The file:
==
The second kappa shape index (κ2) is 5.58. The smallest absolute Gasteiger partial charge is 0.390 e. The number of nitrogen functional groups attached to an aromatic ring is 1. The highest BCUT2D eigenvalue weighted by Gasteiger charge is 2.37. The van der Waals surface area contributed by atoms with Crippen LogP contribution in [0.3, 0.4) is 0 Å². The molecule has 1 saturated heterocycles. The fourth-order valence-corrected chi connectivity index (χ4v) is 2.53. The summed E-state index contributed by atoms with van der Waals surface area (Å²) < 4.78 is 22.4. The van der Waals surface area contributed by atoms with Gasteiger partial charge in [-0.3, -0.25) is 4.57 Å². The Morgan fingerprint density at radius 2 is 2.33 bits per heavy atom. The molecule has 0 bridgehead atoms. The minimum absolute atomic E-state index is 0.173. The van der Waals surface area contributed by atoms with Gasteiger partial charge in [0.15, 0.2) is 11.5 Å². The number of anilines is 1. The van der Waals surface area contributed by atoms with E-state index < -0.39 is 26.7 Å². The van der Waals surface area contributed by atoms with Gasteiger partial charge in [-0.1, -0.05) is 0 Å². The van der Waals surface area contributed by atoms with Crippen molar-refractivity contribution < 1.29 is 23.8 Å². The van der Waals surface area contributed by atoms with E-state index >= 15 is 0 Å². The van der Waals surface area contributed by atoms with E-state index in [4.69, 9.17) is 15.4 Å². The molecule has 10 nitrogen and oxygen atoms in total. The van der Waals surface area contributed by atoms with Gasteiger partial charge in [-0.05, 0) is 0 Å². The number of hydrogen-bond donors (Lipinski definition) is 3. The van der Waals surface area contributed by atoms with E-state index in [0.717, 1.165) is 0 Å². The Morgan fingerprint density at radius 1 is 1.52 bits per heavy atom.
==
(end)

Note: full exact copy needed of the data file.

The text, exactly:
The second kappa shape index (κ2) is 5.58. The smallest absolute Gasteiger partial charge is 0.390 e. The number of nitrogen functional groups attached to an aromatic ring is 1. The highest BCUT2D eigenvalue weighted by Gasteiger charge is 2.37. The van der Waals surface area contributed by atoms with Crippen LogP contribution in [0.3, 0.4) is 0 Å². The molecule has 1 saturated heterocycles. The fourth-order valence-corrected chi connectivity index (χ4v) is 2.53. The summed E-state index contributed by atoms with van der Waals surface area (Å²) < 4.78 is 22.4. The van der Waals surface area contributed by atoms with Gasteiger partial charge in [-0.3, -0.25) is 4.57 Å². The Morgan fingerprint density at radius 2 is 2.33 bits per heavy atom. The molecule has 0 bridgehead atoms. The minimum absolute atomic E-state index is 0.173. The van der Waals surface area contributed by atoms with Gasteiger partial charge in [0.15, 0.2) is 11.5 Å². The number of anilines is 1. The van der Waals surface area contributed by atoms with E-state index < -0.39 is 26.7 Å². The van der Waals surface area contributed by atoms with Gasteiger partial charge in [-0.1, -0.05) is 0 Å². The van der Waals surface area contributed by atoms with Crippen molar-refractivity contribution < 1.29 is 23.8 Å². The van der Waals surface area contributed by atoms with E-state index >= 15 is 0 Å². The van der Waals surface area contributed by atoms with E-state index in [4.69, 9.17) is 15.4 Å². The molecule has 10 nitrogen and oxygen atoms in total. The van der Waals surface area contributed by atoms with Gasteiger partial charge in [-0.05, 0) is 0 Å². The number of hydrogen-bond donors (Lipinski definition) is 3. The van der Waals surface area contributed by atoms with E-state index in [0.717, 1.165) is 0 Å². The Morgan fingerprint density at radius 1 is 1.52 bits per heavy atom.